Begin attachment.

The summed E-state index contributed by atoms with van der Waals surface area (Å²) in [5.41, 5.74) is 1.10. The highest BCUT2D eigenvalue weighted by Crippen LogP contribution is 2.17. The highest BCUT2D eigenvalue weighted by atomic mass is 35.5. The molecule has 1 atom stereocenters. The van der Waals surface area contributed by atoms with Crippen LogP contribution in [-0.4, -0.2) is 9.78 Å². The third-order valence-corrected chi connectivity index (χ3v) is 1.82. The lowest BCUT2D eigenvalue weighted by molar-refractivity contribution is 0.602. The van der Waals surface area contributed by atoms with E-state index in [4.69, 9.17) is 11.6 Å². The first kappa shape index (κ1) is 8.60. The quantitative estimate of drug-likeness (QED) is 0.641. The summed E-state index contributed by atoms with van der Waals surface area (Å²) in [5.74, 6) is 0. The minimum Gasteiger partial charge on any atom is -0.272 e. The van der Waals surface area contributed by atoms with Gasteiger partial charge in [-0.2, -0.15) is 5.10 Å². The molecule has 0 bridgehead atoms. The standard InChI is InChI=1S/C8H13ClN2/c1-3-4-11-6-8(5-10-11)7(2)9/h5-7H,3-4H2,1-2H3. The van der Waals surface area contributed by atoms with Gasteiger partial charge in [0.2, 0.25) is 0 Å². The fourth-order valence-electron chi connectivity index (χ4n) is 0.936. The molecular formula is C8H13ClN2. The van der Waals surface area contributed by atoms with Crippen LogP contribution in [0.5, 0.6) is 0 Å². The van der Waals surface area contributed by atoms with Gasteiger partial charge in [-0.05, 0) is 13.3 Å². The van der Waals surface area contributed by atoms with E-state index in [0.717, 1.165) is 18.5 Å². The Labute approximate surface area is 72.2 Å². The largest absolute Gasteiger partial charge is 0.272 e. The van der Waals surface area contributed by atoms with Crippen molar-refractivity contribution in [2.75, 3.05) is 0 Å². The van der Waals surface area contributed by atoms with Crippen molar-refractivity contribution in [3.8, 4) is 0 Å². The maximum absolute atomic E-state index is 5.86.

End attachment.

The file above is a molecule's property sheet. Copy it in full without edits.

The summed E-state index contributed by atoms with van der Waals surface area (Å²) in [5.41, 5.74) is 1.10. The highest BCUT2D eigenvalue weighted by Crippen LogP contribution is 2.17. The highest BCUT2D eigenvalue weighted by atomic mass is 35.5. The molecule has 1 atom stereocenters. The van der Waals surface area contributed by atoms with Crippen LogP contribution in [-0.4, -0.2) is 9.78 Å². The third-order valence-corrected chi connectivity index (χ3v) is 1.82. The lowest BCUT2D eigenvalue weighted by molar-refractivity contribution is 0.602. The van der Waals surface area contributed by atoms with E-state index in [4.69, 9.17) is 11.6 Å². The first kappa shape index (κ1) is 8.60. The quantitative estimate of drug-likeness (QED) is 0.641. The summed E-state index contributed by atoms with van der Waals surface area (Å²) in [5.74, 6) is 0. The minimum Gasteiger partial charge on any atom is -0.272 e. The van der Waals surface area contributed by atoms with Gasteiger partial charge in [-0.2, -0.15) is 5.10 Å². The molecule has 0 bridgehead atoms. The standard InChI is InChI=1S/C8H13ClN2/c1-3-4-11-6-8(5-10-11)7(2)9/h5-7H,3-4H2,1-2H3. The van der Waals surface area contributed by atoms with Gasteiger partial charge in [0.2, 0.25) is 0 Å². The fourth-order valence-electron chi connectivity index (χ4n) is 0.936. The molecular formula is C8H13ClN2. The van der Waals surface area contributed by atoms with Crippen LogP contribution in [0.5, 0.6) is 0 Å². The van der Waals surface area contributed by atoms with Gasteiger partial charge in [-0.05, 0) is 13.3 Å². The van der Waals surface area contributed by atoms with E-state index in [0.717, 1.165) is 18.5 Å². The Labute approximate surface area is 72.2 Å². The largest absolute Gasteiger partial charge is 0.272 e. The van der Waals surface area contributed by atoms with Crippen molar-refractivity contribution in [2.75, 3.05) is 0 Å². The van der Waals surface area contributed by atoms with Crippen molar-refractivity contribution in [3.8, 4) is 0 Å². The maximum absolute atomic E-state index is 5.86.